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Evaluating Airfield Capacity (2012) / Chapter Skim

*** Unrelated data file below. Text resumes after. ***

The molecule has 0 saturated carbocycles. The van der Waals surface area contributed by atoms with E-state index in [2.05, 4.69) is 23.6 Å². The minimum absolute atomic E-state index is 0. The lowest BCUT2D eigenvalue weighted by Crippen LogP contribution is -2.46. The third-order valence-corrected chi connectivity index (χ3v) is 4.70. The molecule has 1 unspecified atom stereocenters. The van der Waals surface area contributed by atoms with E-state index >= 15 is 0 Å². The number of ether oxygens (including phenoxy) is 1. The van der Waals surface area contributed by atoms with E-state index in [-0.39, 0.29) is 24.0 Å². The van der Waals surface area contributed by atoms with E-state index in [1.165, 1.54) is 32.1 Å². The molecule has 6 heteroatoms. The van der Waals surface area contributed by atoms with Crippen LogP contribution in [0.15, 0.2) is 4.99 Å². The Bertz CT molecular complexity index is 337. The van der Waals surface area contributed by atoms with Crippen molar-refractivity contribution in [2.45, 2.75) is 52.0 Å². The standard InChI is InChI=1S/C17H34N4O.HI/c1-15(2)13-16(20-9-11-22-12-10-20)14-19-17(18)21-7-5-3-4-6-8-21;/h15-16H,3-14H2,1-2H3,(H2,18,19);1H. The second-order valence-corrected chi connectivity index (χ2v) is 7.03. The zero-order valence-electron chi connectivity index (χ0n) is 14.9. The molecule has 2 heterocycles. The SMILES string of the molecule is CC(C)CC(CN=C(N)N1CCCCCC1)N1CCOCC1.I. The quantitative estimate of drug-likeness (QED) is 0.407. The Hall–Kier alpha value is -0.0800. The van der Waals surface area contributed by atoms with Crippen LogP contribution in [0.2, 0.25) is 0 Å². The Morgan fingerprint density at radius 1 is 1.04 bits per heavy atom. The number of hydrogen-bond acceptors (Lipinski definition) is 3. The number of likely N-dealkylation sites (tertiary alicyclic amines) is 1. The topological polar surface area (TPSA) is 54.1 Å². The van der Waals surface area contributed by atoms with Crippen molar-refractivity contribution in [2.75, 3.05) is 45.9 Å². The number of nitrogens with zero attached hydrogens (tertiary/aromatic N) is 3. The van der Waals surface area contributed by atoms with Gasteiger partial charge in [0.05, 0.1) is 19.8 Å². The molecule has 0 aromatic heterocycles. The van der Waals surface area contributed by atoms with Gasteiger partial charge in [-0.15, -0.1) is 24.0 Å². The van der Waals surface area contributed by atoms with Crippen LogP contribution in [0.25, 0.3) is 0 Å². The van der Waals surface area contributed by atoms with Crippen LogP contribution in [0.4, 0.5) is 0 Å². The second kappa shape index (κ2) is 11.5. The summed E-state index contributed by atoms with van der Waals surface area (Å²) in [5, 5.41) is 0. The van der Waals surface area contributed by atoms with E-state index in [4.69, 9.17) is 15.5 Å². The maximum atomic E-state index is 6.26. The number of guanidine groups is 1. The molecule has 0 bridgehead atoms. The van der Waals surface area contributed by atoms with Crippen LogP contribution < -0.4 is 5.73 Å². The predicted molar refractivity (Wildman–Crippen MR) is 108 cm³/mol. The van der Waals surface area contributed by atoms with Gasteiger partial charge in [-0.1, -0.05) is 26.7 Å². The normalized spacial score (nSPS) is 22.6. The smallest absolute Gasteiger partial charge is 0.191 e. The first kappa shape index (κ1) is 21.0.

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 From page 99...... A-1 A-1 Appendix A Prototype Airfield Capacity Spreadsheet Model User's Guide Read the entire page → From page 100...... A-2 Evaluating Airfield Capacity A-2 INTRODUCTION The Prototype Airfield Capacity Spreadsheet Model (Airfield Capacity Spreadsheet Model) was developed for ACRP Project 03-17, "Evaluating Airfield Capacity," and is intended to serve as a prototype modeling tool to help airport planners understand and determine airfield capacity. Read the entire page → From page 101...... Appendix A A-3 A-3 The Airfield Capacity Spreadsheet Model calculates average hourly capacity levels for the following general airfield configurations: Single runway Dual parallel runways Dual intersecting runways Each general configuration can be uniquely adjusted to closely fit the conditions of the user's specific airfield through selected input parameters. The flowchart in Exhibit 1 provides a process overview of the steps involved in using the spreadsheet model with the necessary inputs to estimate airfield capacity. Read the entire page → From page 102...... A-4 Evaluating Airfield Capacity A-4 Determination of airfield capacity is essentially based on the average time of separation between arriving aircraft and/or departing aircraft, which allows for a certain number of arrivals or departures to occur in an hour. The Airfield Capacity Spreadsheet Model attempts to model the interactions of different aircraft classes in a given fleet mix that follow all of the inputs regarding minimum spacing and air traffic rules. Read the entire page → From page 103...... Appendix A A-5 A-5 OVERVIEW The Airfield Capacity Spreadsheet Model consists of a macro-enabled Excel file (workbook) with several user tabs (spreadsheet tabs) Read the entire page → From page 104...... A-6 Evaluating Airfield Capacity A-6 To protect the integrity o f the Airfield Capacity Spreadsheet Model's information and formulas, all of the worksheets have been protected ; however, the user can unprotect them as needed. There is no set password for the ancillary tabs, and for the model tabs the password is set as " pass ". Read the entire page → From page 105...... Appendix A A-7 A-7 Spreadsheet Model, including details of the inputs that the user may enter or adjust to arrive at the hourly capacity output. It is assumed that the user will have limited knowledge of air traffic control rationale or FAA rules and guidelines on air traffic and pilot procedures regarding approach and departure routines. Read the entire page → From page 106...... A-8 Evaluating Airfield Capacity A-8 SINGLE RUNWAY MODEL The Single Runway Model (Single Model) is the simplest base configuration and will have the smallest number of variables, conditions and potential airfield conflicts. Read the entire page → From page 107...... Appendix A A-9 A-9 G eneral Inputs , Section 1 In the first section of general inputs the user makes selections regarding the specific operating conditions and air traffic control ( ATC ) practices for the airfield under consideration (Exhibit 9) Read the entire page → From page 108...... A-10 Evaluating Airfield Capacity A-10 surrounding conditions . Even though the default values have both been set at 2.0 nm in this model, the values for VMC and IMC are not always the same. Read the entire page → From page 109...... Appendix A A-11 A-11 Exhibit 11 illustrates the second section of general inputs as organized for the Single Runway Model. At a minimum in Section 2, the user must enter share allocations for the O perating Fleet Mix and make selections pertaining to the Runway, Taxiway and A irport Traffic Control Tower availability. Read the entire page → From page 110...... A-12 Evaluating Airfield Capacity A-12 For example: if a fleet mix has 50% Small-S aircraft operations and 50% Large-Jet aircraft operations, the probabilities for aircraft pairing would be as follows: • 25% S mall-S leading a Small-S • 25% S mall-S leading a Large-Jet • 25% Large-Jet leading a Small-S • 25% Large-Jet leading a Large-Jet A sample set of aircraft for each aircraft class is provided in Exhibit 13. Aircraft weights are based on manufacturers' suggested Maximum Take Off Weight (MTOW) Read the entire page → From page 111...... Appendix A A-13 A-13 Source: Landrum & Brown . Exhibit 13. Read the entire page → From page 112...... A-14 Evaluating Airfield Capacity A-14 The model makes some generalized assumptions as to the impact of not having enough properly spaced exits or not having a full parallel taxiway . The user is asked to make selections in only one of the two input cells for Runway Exit Availability OR Full Parallel Taxiway . Read the entire page → From page 113...... Appendix A A-15 A-15 Advanced Inputs, Section 1 The first section of Advanced Inputs allows the user to introduce a buffer to the average arrival to arrival separation and the average departure to departure separation (Exhibit 15) Read the entire page → From page 114...... A-16 Evaluating Airfield Capacity A-16 Note: These are minimum separation distances and the resulting capacity outputs represent an optimistic outcome. If observed average arrival runway occupancy times are less than 50 seconds, 2.5 nautical miles can be used as the alternate mi nimum separation gap. Read the entire page → From page 115...... Appendix A A-17 A-17 Exhibit 17. Single Model Advanced Inputs S ection 3, showing Departure-Departure Separation Requirements. Read the entire page → From page 116...... A-18 Evaluating Airfield Capacity A-18 TNG operations are calculated by the spreadsheet and added equally to both the Arrivals Capacity (including TNGs) output and the Mixed Ops-Departure Capacity (including TNGs) Read the entire page → From page 117...... Appendix A A-19 A-19 Single Runway Model: Quick Reference Guide Step 1 : Cl ick the RESET INPUTS button to restore all default inputs to base conditions. Step 2 : Determine and Input the %VMC if available. Read the entire page → From page 118...... A-20 Evaluating Airfield Capacity A-20 Step 7: Make a selection as to the existence of runway crossing requirements. Input assumptions as to the number of crossings that oc cur in an hour and how long the average delay is in seconds. Read the entire page → From page 119...... Appendix A A-21 A-21 The first method is identified as the Gap Spacing or gap stretching method, and it increases the average separation gap between each arrival pair to allow for more departures between arrivals. Gap spacing allows the user to achieve a more balanced operational mix, essentially creating a "one in, one out" condition for 50% arrivals and 50% departures (Exhibit 22) Read the entire page → From page 120...... A-22 Evaluating Airfield Capacity A-22 DUAL PARALLEL RUNWAYS MODEL The dual parallel runways model (Dual Model) i s developed in the s ame manner as the Single Model and therefore estimates hourly capacity using the same assumptions and methodology. Read the entire page → From page 121...... Appendix A A-23 A-23 Under IMC, the same situation results when the distance is between 2 , 500 and 3,399 feet . The determinations for dependency in the model follow the criteria in this table. Read the entire page → From page 122...... A-24 Evaluating Airfield Capacity A-24 The spreadsheet model for dual parallel runways requires additional inputs (beyond those in the Single Model) to account for the spacing requirements between aircraft as n ew conditions exist due to the potential simultaneous operations of two runways. Read the entire page → From page 123...... Appendix A A-25 A-25 Depending on the distance between the runways, the guidelines on the diagonal distance suggest increasing diagonal separation as centerline distance increases . The diagonal distances associated with the model options range from 1.5 n m to 3.0 n m . Read the entire page → From page 124...... A-26 Evaluating Airfield Capacity A-26 DUAL INTERSECTING OR CONVERGING RUNWAYS M ODEL The Dual Intersecting Runway s M odel (Intersecting Model) is developed in the same manner as the Single Model and the Dual Model and will therefore estimate hourly capacity using the same assumptions and methodology . Read the entire page → From page 125...... Appendix A A-27 A-27 Source: Landrum & Brown . Exhibit 31. Read the entire page → From page 126...... A-28 Evaluating Airfield Capacity A-28 Next the user select s whether or not departure runway thresholds infringe on the Runway Safety Area (RSA) or Runway Protection Zone (RPZ) Read the entire page → From page 127...... Appendix A A-29 A-29 The Outputs Section in the Intersecting Model is set up similarly to the Outputs Section in the Single Model, but has additional rows within the table to provide capacity estimates for both Runway 1 and Runway 2. Interpretation and sensitivity analysis using either adjustment method should be conducted in the same manner as in the Single Model. Read the entire page → From page 128...... A-30 Evaluating Airfield Capacity A-30 ANNUAL SERVICE VOLUM E (ASV) DETERMINATIO N DATA NEEDED : - Hourly c apacity levels ( from spreadsheet model ) Read the entire page → From page 129...... Appendix A A-31 A-31 Annual data are readily available through the FAA Terminal Area Forecast database online ( http://aspm.faa.gov/main/taf.asp ) ; and daily traffic data are also available online in the form of operational counts from the FAA ASPM database ( http://aspm.faa.gov/ ) Read the entire page → From page 130...... A-32 Evaluating Airfield Capacity A-32 GLOSSARY Airfield Capacity Terms Used in the Prototype Airfield Capacity Spreadsheet Model Aircraft Class -- A category assignment to all aircraft models that places aircraft in a group with other aircraft of the same weight class. The aircraft classifications used in this capacity model are based on MTOW. Read the entire page → From page 131...... Appendix A A-33 A-33 Departure Priority -- A mode of airfield operations where departures are given priority and allows for arrivals to occur, but priority is given to departing aircraft unless a safety situation requires an arrival be permitted to land. Departure Runway Occupancy Time (DROT) Read the entire page → From page 132...... A-34 Evaluating Airfield Capacity A-34 Runway Crossing Demand -- A measurable requirement for crossing the runway to other runways, taxiways, or terminals. Assumes that no other route avoiding runway occupancy is available. Read the entire page → From page 133...... Appendix A A-35 A-35 CONCLUSION Model Limitations While the model provides for significant input capabilities for a variety of items noted previously, if the airfield configuration is not in the model and/or the airfield is operated in many different configurations, the Airfield Capacity Spreadsheet Model would not reflect a total combined hourly capacity. The model's results present the following information for visual meteorological conditions, instrument meteorological conditions, and an average condition: • Arrivals only capacity (with and without touch-and-go activity) Read the entire page →